Graphic showing key components of feeding the microbiome

How To Feed Your Microbiome- Part 2





As we explained in part 1, new research confirms something that has long been accepted anecdotally- eat a varied diet, especially one full of fruits and vegetables. Eating the same oatmeal and banana breakfast every day? Change it up! The more varied your diet, the happier your microbiome. It’s suggested that you eat at least 30 different fruits, vegetables, and grains/grasses per week, and even more is better. Seems daunting? Here’s how to make it happen:


  1. Rotate your breakfast each day. Vary the type of fiber and fruit you use. This can be easy to do with a smoothie or soaking a bowl of fiber overnight in the fridge with milk, yogurt, or a non-dairy alternative. Top with different fruits.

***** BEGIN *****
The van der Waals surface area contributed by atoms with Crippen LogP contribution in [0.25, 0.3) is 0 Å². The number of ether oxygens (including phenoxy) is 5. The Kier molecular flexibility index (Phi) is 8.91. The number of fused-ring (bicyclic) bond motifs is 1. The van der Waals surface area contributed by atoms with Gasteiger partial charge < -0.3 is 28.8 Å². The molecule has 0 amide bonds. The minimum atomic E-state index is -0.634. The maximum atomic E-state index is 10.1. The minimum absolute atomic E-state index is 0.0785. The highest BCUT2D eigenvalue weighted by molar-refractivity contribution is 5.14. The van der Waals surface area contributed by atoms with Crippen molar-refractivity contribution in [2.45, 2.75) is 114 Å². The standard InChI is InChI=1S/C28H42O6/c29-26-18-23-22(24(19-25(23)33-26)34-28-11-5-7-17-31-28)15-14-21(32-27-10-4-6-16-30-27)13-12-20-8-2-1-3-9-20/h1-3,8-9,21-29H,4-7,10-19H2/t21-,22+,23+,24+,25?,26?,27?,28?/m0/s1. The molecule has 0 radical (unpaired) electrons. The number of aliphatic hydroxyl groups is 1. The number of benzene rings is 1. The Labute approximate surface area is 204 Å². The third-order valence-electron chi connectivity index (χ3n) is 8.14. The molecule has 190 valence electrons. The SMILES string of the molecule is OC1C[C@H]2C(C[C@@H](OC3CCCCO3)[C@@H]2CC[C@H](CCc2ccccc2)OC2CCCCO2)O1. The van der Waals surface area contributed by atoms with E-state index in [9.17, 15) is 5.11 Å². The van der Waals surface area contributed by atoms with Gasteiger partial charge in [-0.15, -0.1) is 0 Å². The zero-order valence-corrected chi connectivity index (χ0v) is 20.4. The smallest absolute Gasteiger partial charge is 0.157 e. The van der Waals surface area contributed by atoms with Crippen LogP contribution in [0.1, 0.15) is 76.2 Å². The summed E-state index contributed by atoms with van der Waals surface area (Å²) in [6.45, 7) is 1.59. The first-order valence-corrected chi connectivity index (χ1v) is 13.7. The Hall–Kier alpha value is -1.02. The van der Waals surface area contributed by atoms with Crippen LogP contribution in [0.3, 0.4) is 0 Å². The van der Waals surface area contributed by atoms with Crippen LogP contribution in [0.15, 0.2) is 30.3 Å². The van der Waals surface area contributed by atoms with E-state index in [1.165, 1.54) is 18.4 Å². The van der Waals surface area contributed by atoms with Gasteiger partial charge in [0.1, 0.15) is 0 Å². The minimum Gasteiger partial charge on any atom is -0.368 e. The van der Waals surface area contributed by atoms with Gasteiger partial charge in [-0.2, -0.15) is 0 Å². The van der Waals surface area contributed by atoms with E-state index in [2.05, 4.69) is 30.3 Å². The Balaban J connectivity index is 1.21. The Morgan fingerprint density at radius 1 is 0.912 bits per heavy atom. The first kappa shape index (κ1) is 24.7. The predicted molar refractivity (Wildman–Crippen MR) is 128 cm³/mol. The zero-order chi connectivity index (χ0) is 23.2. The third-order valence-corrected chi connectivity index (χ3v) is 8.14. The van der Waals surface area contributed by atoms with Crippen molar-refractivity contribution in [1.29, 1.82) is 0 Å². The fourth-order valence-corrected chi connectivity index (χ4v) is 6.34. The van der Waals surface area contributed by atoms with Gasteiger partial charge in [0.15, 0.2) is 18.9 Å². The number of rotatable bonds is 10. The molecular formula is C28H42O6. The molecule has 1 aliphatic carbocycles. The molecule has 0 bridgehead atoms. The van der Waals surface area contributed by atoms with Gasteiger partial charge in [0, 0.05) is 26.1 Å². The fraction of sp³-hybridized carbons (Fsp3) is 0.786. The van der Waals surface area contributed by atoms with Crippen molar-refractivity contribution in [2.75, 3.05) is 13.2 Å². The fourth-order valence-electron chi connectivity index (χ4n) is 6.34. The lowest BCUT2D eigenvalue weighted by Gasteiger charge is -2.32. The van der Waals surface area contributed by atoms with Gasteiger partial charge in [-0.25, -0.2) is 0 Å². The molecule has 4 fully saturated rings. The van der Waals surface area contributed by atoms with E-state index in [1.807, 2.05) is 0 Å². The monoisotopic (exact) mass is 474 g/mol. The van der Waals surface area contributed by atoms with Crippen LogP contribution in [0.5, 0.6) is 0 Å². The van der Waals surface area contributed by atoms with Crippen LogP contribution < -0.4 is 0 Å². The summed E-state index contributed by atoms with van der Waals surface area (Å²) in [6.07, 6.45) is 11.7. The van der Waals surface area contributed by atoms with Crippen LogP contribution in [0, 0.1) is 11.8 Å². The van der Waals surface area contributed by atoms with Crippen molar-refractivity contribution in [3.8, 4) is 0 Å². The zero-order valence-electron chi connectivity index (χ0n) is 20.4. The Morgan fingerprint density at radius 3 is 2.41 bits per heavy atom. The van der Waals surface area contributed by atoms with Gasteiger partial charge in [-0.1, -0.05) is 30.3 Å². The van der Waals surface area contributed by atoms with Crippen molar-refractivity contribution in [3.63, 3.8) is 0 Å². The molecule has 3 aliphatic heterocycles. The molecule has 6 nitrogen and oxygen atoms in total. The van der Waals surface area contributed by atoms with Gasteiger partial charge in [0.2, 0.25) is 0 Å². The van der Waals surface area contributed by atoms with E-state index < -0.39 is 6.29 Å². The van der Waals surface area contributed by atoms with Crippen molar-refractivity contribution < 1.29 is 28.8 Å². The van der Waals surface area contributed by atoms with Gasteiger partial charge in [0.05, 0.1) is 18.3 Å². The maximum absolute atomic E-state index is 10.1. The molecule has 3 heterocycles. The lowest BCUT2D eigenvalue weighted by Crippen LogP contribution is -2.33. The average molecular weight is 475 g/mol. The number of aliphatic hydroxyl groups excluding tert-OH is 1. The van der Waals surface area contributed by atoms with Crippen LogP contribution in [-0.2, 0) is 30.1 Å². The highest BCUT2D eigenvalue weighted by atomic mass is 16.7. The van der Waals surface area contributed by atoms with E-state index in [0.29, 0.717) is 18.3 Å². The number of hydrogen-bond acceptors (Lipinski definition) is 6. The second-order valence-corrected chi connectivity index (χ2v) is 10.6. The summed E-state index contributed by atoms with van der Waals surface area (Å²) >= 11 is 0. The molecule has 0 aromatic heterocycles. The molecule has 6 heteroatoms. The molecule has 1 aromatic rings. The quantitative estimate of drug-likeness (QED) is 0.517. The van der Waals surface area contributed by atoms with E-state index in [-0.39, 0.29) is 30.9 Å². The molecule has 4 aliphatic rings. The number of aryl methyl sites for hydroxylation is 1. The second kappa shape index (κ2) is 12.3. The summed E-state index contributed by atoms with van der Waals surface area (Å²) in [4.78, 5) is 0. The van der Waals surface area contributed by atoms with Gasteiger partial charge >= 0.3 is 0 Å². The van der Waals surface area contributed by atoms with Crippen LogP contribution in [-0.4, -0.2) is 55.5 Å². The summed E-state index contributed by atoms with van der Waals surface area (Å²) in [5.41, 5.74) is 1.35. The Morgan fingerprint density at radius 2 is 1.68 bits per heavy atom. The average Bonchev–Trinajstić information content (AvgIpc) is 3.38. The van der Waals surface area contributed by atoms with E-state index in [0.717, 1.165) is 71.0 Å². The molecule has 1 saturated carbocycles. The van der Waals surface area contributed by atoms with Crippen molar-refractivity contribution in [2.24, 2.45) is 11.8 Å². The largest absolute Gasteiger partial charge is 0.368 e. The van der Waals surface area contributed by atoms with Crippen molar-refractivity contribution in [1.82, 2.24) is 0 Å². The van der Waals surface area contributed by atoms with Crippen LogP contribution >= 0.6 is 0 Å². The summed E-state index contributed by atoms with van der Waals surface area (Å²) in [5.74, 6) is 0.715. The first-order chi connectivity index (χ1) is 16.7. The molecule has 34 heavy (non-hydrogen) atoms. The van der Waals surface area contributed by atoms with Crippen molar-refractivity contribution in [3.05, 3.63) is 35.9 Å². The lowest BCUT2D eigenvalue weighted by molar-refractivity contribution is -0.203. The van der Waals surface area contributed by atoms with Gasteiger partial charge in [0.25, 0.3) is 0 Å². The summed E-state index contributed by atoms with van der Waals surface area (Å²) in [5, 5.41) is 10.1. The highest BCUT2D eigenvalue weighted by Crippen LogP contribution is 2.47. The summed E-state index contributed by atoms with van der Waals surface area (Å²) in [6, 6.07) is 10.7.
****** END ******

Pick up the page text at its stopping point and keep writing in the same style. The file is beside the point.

2. Pick up new or different vegetables each time you go to the store, or join a local co-op that delivers seasonal fruits and vegetables. If you eat with the seasons, you tend to get more variety in your diet over time. 
  3. Mix it up for dinner. Try not to eat the same thing continuously throughout the week. Master some simple meals where you can swap out different vegetables. Stir fries, curries, sheet pan roasts, casseroles, and stews are all easy to change up with different vegetables. Try using sweet potatoes, turnips, rutabagas, parsnips, celeriac, or kohlrabi instead of potatoes every time. Swap your greens around. Add different toppings to a salad. If you insist on keeping taco Tuesday, then vary the fillings, toppings, or type of tortilla. 
  4. Don’t forget the herbs and spices! They count as well for promoting the microbiome. You’ll find it easy to hit that 30-type mark if you integrate different herbs and spices into your cooking. Change the profile of your dishes by slanting them towards different flavor profiles. Group spices by cuisine- add seaweed, sesame, soy etc for a Japanese profile; or cumin, coriander, cayenne, and cinnamon for a more North African take- you get the picture. It’s especially easy to wake up roast vegetables by varying the spices. Be creative!


Eat Lots of Fiber